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Figure 1 : Energy Technologies
Digital and Communication Technologies
Neurotechnology and Cognitive Technologies
Agricultural and Natural Manufacturing Technology
Nanotechnology and Materials Science
The near future of technology promises change at an ever-increasing pace while rapidly transforming business models, governments and institutions worldwide. In order to help us make sense of our uncertain future, Policy Horizons Canada engaged Michell Zappa of Envisioning Technology to explore key technologies that are likely to have a profound effect on humanity on a global level and generational timeframe. This report is structured around six key areas of technological research: digital and communications, neuro and cognitive, health, agricultural and natural manufacturing, nano and material science, and finally energy. It provides a sense of how broad and far-reaching our future technologies might be. Digital currencies, hydrogen energy storage, brain-to-brain interfaces, and robotic farms are all likely to be common before 2030. Each of the six key areas indicates the dozen or so interdependent technologies that are most likely to have a high impact on society and the economy. The six key areas provide the reader with sense of how the technologies portrayed in each area are likely to mature over the next 15 years; that is, our best estimate of the point at which a technology matures so that it can be used.
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Below are technologies related to energy under three key areas of accelerating change: Storage, Smart grid and Electricity generation. Energy storage involves new, cost-effective ways of storing energy, either in improved batteries, as new fuels or other ways. A smart grid is a set of technologies that pairs information with moving electricity around, enabling more efficient generation and use of energy. Electricity generation is characterized by technologies that generate power from unused sources and that more efficiently produce electric power or fuels from sources in use today.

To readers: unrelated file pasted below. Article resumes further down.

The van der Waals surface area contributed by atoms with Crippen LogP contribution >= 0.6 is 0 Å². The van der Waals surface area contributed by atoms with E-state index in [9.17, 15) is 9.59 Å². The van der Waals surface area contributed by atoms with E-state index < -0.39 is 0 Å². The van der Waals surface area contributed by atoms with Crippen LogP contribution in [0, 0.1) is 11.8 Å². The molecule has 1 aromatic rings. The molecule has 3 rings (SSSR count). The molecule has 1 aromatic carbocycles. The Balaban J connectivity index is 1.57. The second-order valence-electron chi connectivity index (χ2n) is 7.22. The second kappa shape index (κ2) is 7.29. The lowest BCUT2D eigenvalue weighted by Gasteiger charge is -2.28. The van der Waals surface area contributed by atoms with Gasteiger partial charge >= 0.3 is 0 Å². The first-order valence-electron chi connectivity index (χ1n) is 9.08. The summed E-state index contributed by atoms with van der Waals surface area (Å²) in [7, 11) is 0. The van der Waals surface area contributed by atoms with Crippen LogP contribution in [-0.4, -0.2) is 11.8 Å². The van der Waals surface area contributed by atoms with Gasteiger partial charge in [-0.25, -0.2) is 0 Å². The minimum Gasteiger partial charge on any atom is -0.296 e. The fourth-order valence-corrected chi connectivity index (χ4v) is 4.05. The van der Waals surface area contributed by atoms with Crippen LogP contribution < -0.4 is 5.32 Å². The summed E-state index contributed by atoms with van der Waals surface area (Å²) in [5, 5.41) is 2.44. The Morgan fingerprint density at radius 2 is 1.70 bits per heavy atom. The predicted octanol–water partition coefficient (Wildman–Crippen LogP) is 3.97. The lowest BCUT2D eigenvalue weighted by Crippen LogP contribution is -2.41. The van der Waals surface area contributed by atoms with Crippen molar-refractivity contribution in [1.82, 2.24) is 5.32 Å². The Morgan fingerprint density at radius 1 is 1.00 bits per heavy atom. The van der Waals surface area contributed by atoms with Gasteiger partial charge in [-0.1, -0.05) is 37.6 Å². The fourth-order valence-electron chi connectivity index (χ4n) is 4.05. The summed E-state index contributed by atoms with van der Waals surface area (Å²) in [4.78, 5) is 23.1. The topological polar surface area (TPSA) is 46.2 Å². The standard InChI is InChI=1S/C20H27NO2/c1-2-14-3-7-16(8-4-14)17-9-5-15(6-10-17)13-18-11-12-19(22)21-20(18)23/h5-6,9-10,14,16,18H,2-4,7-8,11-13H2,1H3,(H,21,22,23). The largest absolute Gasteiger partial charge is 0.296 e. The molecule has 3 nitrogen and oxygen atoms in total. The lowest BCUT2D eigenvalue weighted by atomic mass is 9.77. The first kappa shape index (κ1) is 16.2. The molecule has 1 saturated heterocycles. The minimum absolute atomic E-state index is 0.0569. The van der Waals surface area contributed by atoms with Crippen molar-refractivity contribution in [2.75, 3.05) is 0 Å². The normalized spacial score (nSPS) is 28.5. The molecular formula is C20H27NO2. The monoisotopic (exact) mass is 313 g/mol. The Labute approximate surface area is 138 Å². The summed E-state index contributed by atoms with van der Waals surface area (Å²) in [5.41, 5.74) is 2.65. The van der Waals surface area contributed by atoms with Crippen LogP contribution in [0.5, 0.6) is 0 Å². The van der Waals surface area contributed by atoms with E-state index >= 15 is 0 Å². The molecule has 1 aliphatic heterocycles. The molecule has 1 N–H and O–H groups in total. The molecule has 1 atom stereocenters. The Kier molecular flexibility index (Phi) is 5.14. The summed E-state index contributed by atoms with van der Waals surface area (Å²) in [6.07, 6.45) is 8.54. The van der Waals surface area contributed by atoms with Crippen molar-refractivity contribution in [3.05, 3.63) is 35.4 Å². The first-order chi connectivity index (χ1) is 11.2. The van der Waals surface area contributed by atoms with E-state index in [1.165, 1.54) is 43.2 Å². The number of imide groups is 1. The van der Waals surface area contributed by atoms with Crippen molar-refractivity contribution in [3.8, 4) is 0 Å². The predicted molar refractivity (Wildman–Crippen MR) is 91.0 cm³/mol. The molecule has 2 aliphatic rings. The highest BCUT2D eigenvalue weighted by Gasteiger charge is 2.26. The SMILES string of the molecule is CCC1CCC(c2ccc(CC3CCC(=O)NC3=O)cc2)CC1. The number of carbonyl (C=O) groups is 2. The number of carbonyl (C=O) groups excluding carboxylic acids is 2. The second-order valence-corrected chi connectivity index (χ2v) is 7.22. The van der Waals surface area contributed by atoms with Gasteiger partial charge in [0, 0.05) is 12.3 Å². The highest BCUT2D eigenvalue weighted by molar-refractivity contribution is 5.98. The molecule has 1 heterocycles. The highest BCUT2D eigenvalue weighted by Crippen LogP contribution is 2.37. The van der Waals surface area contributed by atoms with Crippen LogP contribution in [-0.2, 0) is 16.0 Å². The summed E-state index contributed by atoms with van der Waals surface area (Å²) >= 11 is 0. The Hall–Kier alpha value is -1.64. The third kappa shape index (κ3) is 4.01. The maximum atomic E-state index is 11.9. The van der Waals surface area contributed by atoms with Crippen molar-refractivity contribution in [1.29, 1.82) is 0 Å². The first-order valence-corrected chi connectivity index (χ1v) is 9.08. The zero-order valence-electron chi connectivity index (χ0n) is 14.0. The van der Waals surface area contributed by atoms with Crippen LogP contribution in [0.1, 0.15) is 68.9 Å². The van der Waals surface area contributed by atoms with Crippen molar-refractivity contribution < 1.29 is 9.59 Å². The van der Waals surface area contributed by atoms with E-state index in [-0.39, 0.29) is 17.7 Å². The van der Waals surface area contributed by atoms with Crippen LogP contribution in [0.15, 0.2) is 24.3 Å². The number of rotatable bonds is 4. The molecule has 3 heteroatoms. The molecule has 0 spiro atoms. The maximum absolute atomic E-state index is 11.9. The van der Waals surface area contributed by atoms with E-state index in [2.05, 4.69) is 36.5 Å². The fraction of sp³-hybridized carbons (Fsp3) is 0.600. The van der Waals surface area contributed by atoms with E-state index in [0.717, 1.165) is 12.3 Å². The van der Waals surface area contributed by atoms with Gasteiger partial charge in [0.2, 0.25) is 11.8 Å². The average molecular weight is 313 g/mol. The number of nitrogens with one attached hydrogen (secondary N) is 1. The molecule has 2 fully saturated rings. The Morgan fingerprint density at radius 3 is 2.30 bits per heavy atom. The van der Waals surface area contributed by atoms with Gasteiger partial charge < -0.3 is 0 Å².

Fuel cells: Unlike batteries, fuel cells require a constant source of fuel and oxygen to run, but they can produce electricity continually for as long as these inputs are supplied. They inherently displace the need for natural gas turbines, and are ideally used for stationary power generation or large passenger vehicles such as buses (especially at energy-dense future iterations of the technology).
Lithium-air batteries: Advances in materials technology is enabling the advance of high energy Li-air batteries which promise an energy density that rivals gasoline, offering a five-fold increase compared to traditional Li-Ion batteries. By using atmospheric oxygen instead of an internal oxidizer, these batteries could dramatically extend electric vehicle range.
Hydrogen energy storage & transport: Hypothetic evolution of existing power grids, transporting and storing hydrogen instead of electricity. Could be used in combination with various kinds of energy transformation methods, minimizing loss and maximizing storage capacity.
Thermal storage: Often accumulated from active solar collector or from combined heat and power plants, and transferred to insulated repositories for use later in various applications, such as space heating, domestic or process water heating.